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St. Louis' largest Kickstarter still owes people money

Missouri Attorney General Andrew Bailey's office is not pursuing action against Get the Fort and its founder.

ST. LOUIS — The office of the Missouri attorney general has decided not to pursue action against the man behind St. Louis’ largest Kickstarter campaign on record.

Thousands of backers wanted a magnet-based "fort" during the pandemic. Nearly two years later, some of those “Get the Fort” customers are still waiting for their items.

St. Louis’ Conor Lewis is the founder of the business. The fort was supposed to be a toy that would give parents a break during the pandemic. It’s a magnetic foam system made to save the couch and parents’ sanity. The Kickstarter campaign called it "Kid magic." Though many parents, like Elizabeth Gentile, say it feels more like a trick.

“Of course, it was a new business, so I was expecting to have to be patient with them,” said Gentile.

Gentile was one of the 9,000-plus backers of the Kickstarter and saw the toy as an investment for her son, who has a learning difference.

“At that time, I had a 4-year-old that loved to climb and love to build forts. So instead of taking my chairs and my covers and my cushions, why not buy something, you know, 12 foam blocks that, you know, can do the same thing for him?” said Gentile.

She even paid more money to get her fort delivered sooner.

“He said if we pay the extra $99, we could have it before Christmas of 2021,” said Gentile. “Well, I did pay the extra $99, but I did not receive mine before Christmas. Then, after unboxing it, I noticed that the magnets did not work."

She's now out more than $450. Magnets were the key selling point and the glue that made this particular fort special.

Conor Lewis found himself in trouble, which is perhaps why he went on ABC's Shark Tank to ask for an investment. His Kickstarter sold too many forts under value, meaning Lewis was in the red.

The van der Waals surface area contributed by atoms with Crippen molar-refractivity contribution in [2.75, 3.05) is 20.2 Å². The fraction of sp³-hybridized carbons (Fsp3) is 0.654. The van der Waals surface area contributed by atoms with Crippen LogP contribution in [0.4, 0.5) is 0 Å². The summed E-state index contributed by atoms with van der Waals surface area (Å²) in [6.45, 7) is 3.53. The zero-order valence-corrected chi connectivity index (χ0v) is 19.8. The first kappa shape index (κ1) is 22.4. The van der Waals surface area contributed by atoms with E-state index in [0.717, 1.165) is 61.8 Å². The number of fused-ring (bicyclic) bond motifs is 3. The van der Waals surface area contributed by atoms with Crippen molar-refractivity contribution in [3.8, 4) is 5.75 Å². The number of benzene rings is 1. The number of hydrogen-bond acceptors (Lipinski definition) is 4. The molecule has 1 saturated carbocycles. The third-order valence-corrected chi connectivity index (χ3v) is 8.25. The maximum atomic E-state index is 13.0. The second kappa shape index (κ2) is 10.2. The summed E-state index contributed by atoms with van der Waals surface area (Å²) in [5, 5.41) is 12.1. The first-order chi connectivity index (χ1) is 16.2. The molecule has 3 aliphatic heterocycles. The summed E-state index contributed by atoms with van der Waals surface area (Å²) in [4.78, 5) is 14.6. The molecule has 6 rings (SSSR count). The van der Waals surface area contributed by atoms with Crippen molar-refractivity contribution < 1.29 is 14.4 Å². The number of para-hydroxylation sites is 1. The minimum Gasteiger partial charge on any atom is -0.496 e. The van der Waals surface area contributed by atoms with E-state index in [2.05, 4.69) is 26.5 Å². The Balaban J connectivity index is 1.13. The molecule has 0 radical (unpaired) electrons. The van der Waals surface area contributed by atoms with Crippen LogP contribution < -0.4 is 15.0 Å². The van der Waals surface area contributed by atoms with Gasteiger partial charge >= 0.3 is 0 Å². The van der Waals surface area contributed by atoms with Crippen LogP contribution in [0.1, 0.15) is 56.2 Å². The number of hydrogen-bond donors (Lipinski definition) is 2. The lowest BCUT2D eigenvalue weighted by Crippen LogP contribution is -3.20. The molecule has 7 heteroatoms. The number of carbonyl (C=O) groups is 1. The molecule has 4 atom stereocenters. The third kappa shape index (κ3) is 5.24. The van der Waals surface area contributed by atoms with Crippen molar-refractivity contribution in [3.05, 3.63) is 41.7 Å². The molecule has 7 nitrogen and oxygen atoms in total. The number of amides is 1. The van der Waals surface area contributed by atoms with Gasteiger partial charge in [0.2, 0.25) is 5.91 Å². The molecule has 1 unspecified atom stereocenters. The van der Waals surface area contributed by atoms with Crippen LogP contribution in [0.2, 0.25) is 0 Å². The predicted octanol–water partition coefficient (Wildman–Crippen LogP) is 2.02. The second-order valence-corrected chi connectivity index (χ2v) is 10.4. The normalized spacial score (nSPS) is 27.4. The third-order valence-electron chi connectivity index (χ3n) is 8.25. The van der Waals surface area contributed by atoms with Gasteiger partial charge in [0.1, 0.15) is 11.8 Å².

“And I've found myself, like, staring at the numbers and being like, 'Oh, this is bad,'” said Lewis.

“I'm assuming you've burnt a lot of cash,” said the Shark Tank’s Robert Herjavec.

“I'm like, 'Yeah, all. I'm basically all, all of it,'” said Lewis.

“You're selling yourself out of business,” said Herjavec.

From failing to provide replacement parts, to issuing refunds, to overall customer service, the BBB even sent out a warning advising people to avoid doing business with “Get the Fort.”

“Right now 'Get the Fort' does have an F rating with the Better Business Bureau and that's because of the volume of the complaints that we've received,” said Sarah Wentzel, BBB spokesperson.

Customers told the BBB either they did not receive their forts or that the forts they received were not what they believed was promised. The BBB received complaints from 24 states. The BBB also warned people about crowdfunding. 

“When consumers give to crowdfunding campaigns, they need to understand and scrutinize everything that’s involved with their donation,” said Michelle L. Corey, BBB St. Louis president and CEO. “From the product’s concept to the background of the creator — to product delivery, it’s important to recognize that you have little control over how problems are managed.”

5 On Your Side reached out to the Missouri Attorney General’s office about Conor Lewis and his company.  We received the following statement:

“Our office opened an investigation concerning the business practices of Conor Lewis and his company, Get the Fort. We determined that Mr. Lewis made a good faith effort to supply the products that he did have to consumers and did provide refunds when he had money available. Lewis had initially offered prices to Kickstarter backers that turned out to be too low for him to make a profit or break even and put him in a financial hole, especially when materials and shipping cost rose during COVID. He did attempt to do more but the business failed. Based on information provided by Mr. Lewis and his attorney, our office decided not to pursue any action against Mr. Lewis. Consumers have the right to contact a private attorney for further legal advice if they want to pursue.”

Right now, the foam blocks are useless to Gentile's son. She just wants the situation to be made right. It's not just about losing $450, it's about how $3 million that seems to have gone unaccounted for.

“It's just going to take time and I need to be patient. Well, in turn, he ghosted us, he ghosted me, ghosted many women. And here we are two years later. Wow. With a lot of foam sitting in our house.” said Gentile.

5 On Your Side reporter Michelle Li did reach out to Conor Lewis and went to the address listed on his business. Someone at the door told her that Mr. Lewis would reach out when he's ready.

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